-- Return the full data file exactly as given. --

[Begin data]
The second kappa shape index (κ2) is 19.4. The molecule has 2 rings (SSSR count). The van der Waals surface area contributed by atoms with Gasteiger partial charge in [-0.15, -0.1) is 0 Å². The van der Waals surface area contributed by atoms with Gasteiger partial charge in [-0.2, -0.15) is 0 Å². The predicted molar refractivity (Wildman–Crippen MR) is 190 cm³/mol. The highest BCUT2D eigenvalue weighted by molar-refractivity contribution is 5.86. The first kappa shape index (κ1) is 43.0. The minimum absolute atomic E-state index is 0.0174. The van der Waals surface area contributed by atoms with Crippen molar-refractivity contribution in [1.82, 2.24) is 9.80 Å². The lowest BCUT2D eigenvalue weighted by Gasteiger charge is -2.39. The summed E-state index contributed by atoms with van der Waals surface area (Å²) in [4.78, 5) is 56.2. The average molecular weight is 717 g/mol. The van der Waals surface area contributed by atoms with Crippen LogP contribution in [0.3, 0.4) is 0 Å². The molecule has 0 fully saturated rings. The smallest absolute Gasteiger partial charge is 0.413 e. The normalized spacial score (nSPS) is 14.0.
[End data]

The second kappa shape index (κ2) is 19.4. The molecule has 2 rings (SSSR count). The van der Waals surface area contributed by atoms with Gasteiger partial charge in [-0.15, -0.1) is 0 Å². The van der Waals surface area contributed by atoms with Gasteiger partial charge in [-0.2, -0.15) is 0 Å². The predicted molar refractivity (Wildman–Crippen MR) is 190 cm³/mol. The highest BCUT2D eigenvalue weighted by molar-refractivity contribution is 5.86. The first kappa shape index (κ1) is 43.0. The minimum absolute atomic E-state index is 0.0174. The van der Waals surface area contributed by atoms with Crippen molar-refractivity contribution in [1.82, 2.24) is 9.80 Å². The lowest BCUT2D eigenvalue weighted by Gasteiger charge is -2.39. The summed E-state index contributed by atoms with van der Waals surface area (Å²) in [4.78, 5) is 56.2. The average molecular weight is 717 g/mol. The van der Waals surface area contributed by atoms with Crippen LogP contribution in [0.3, 0.4) is 0 Å². The molecule has 0 fully saturated rings. The smallest absolute Gasteiger partial charge is 0.413 e. The normalized spacial score (nSPS) is 14.0.